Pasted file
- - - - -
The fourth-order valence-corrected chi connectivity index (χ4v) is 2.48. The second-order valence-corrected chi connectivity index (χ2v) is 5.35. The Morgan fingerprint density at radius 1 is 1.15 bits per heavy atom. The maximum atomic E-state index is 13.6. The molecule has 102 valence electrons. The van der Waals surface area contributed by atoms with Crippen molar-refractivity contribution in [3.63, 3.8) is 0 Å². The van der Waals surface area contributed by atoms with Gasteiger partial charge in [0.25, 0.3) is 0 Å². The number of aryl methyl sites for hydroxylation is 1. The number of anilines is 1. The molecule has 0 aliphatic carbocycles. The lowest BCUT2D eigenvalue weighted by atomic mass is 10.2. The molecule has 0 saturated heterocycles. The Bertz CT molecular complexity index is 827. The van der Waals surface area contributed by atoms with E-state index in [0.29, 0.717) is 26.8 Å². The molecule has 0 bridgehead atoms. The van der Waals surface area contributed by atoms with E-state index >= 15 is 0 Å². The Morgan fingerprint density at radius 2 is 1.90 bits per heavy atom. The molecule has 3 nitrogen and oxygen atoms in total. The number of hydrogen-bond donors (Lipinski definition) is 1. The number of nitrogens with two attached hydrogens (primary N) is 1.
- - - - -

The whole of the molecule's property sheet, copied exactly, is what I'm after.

The fourth-order valence-corrected chi connectivity index (χ4v) is 2.48. The second-order valence-corrected chi connectivity index (χ2v) is 5.35. The Morgan fingerprint density at radius 1 is 1.15 bits per heavy atom. The maximum atomic E-state index is 13.6. The molecule has 102 valence electrons. The van der Waals surface area contributed by atoms with Crippen molar-refractivity contribution in [3.63, 3.8) is 0 Å². The van der Waals surface area contributed by atoms with Gasteiger partial charge in [0.25, 0.3) is 0 Å². The number of aryl methyl sites for hydroxylation is 1. The number of anilines is 1. The molecule has 0 aliphatic carbocycles. The lowest BCUT2D eigenvalue weighted by atomic mass is 10.2. The molecule has 0 saturated heterocycles. The Bertz CT molecular complexity index is 827. The van der Waals surface area contributed by atoms with E-state index in [0.29, 0.717) is 26.8 Å². The molecule has 0 bridgehead atoms. The van der Waals surface area contributed by atoms with E-state index >= 15 is 0 Å². The Morgan fingerprint density at radius 2 is 1.90 bits per heavy atom. The molecule has 3 nitrogen and oxygen atoms in total. The number of hydrogen-bond donors (Lipinski definition) is 1. The number of nitrogens with two attached hydrogens (primary N) is 1.